Friday, July 24, 2020

DEP: CNX Gas Pays $310,000 Penalty For Violations During, After Pipeline Construction In Washington County

On July 24, the Department of Environmental Protection announced it executed a
Consent Order and Agreement with CNX Gas Company LLC and CNX Midstream Partners, LP, which includes a $310,000 civil penalty to address violations that occurred during and following pipeline construction in Washington County.
The settlement notably requires an independent audit of the operator’s wastewater management activities, and directs it to review and resubmit pollution, prevention, and contingency (PPC) plans to better plan and prevent future environmental impacts across its Pennsylvania operations.

“For DEP, enforcing environmental laws goes beyond correcting violations and collecting civil penalties,” said DEP Secretary Patrick McDonnell. “The department successfully uses these agreements to gather data used to improve our industry oversight and drive operational changes beyond what the law requires to strengthen environmental safeguards more broadly.”

CNX owns and operates the wastewater pipelines associated with the Morris to McQuay Phase 2 Reroute Pipeline project. 

CNXM is the permittee of two erosion and sediment control general permits (ESCGP) authorizations for earth disturbance associated with the construction of the natural gas gathering pipelines and waste fluid waterlines for reuse in well development activities in East Finley Township, Washington County. 

From August 26, 2016, to August 16, 2018, DEP noted several violations associated with the pipeline project, which include:

-- Spills totaling 43 gallons of drilling mud (comprised of bentonite slurry) into Boothe Run; 

-- Ineffective and not adequately maintained erosion and sedimentation best management practices (BMPs) and slope failures along construction of the MOR 31 to Morris to McQuay Phase 2 Reroute that caused slides outside the pipeline’s limit of disturbance, contributed to destabilization of fill slope of a nearby well pad that were later temporarily stabilized; and

-- An approximately 630-gallon brine spill along the pipeline route that was later remediated per DEP policy.

Notably on August 16, 2018, CNX reported another brine spill from a buried waste waterline on the MOR 31 to Morris to McQuay Phase 2 Reroute that impacted an unnamed tributary (“UNT”) to Enlow Fork. 

CNX does not know the date that the release started but estimated that the leak released 50 barrels (2,100 gallons) of brine. 

CNX excavated the waste waterline the next day, revealing a four- to six-inch crack at a weld location, which leaked brine into the excavated trench. 

By August 30, 2018, CNX excavated impacted soil, collected confirmation soil samples, and began backfilling the area with clean fill. 

DEP’s compliance staff observed areas of stressed and dead vegetation and elevated conductivity readings in the area and a groundwater seep in the tributary and issued a compliance order requiring the identification and monitoring of all water supplies within 3,000 feet of the release area and a plan to install monitoring wells to characterize groundwater impacts caused by the release. 

To comply with the order, CNX submitted information to DEP that revealed inadequacies with the preparation and implementation of the operator’s PPC plans that limited the plan to construction of pipelines and totally failed to identify the waste fluids transported or measures to monitor or respond to pipeline releases.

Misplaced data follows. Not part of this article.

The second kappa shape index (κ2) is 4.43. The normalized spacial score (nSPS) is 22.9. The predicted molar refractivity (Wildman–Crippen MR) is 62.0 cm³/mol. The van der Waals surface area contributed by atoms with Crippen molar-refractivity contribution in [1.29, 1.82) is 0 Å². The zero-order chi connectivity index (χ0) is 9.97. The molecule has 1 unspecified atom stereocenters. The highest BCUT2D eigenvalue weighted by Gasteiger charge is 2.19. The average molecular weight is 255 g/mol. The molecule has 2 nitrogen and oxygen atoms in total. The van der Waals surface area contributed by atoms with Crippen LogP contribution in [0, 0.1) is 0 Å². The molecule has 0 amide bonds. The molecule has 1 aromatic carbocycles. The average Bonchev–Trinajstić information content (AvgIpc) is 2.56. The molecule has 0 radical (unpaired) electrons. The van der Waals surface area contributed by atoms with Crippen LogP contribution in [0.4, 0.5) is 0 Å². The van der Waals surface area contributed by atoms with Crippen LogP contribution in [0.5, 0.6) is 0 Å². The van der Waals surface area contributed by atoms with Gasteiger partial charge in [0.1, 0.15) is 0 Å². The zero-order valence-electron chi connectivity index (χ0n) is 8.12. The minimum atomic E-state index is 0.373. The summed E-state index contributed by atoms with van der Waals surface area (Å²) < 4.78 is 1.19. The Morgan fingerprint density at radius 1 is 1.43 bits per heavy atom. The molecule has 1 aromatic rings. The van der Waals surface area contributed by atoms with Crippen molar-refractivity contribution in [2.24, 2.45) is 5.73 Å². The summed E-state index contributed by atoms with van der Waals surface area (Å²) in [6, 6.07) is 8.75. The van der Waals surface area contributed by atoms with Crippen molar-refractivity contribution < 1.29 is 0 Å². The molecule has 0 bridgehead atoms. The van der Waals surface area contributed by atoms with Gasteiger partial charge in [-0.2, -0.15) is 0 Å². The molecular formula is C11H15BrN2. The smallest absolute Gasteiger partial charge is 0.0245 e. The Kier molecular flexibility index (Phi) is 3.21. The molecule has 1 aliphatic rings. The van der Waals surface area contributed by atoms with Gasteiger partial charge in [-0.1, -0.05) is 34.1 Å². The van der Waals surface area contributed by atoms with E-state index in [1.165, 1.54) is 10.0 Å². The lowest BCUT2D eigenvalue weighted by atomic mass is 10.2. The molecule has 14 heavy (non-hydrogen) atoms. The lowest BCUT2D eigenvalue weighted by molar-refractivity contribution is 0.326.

CNX characterized the soil near the spill area, identified and sampled ten water supplies in the vicinity of the release, and found the results comparable to pre-release sample data. 

CNX also installed three wells to monitor groundwater and reported data that demonstrated constituents associated with the brine spill were below their respective applicable Act 2 Medium Specific Concentrations (MSC). 

DEP approved the Act 2 final report for substances remediated. 

DEP regulates earth disturbance associated with the construction of pipelines and has enforcement authority in the event of spills or other pollution events. Operators are required to report pollution events and have PPC plans for pipelines as well as well pads. 

PPC plans combine elements of monitoring, spill or leak prevention response planning, an inspection program, record keeping, and evaluation of security or external factors, as well as pipeline testing, fluid compatibility analyses, monitoring, pressure-testing, inspections, secondary containment, lining, or other environmentally protective measures.

“While utilizing reuse water in drilling operations is authorized by DEP’s regulations, the department holds operators to their obligation to use caution and implement safeguards to protect Pennsylvania communities and water resources,” added McDonnell.

This COA outlines the violations of the 2012 Oil and Gas Act, Solid Waste Management Act, Clean Streams Law, statutes and regulations and details additional corrective actions required of CNX and CNXM that include a third-party independent audit of CNX’s water management activities related to oil and gas well development and submittal of adequate PPC plans for all of CNX’s oil and gas fluid pipelines. 

The $310,000 civil penalty will go into the Oil and Gas Fund. 

Click Here for a copy of the Consent Order and Agreement.  Media questions should be directed to Lauren Fraley, DEP Southwest Regional Office, by calling 412-442-4203 or send an email to:

Related Article:

AG Shapiro Charges National Fuel Gas Supply, Subcontractor With Environmental Crimes Related To Pipeline Construction In Washington County

[Posted: July 24, 2020]  PA Environment Digest

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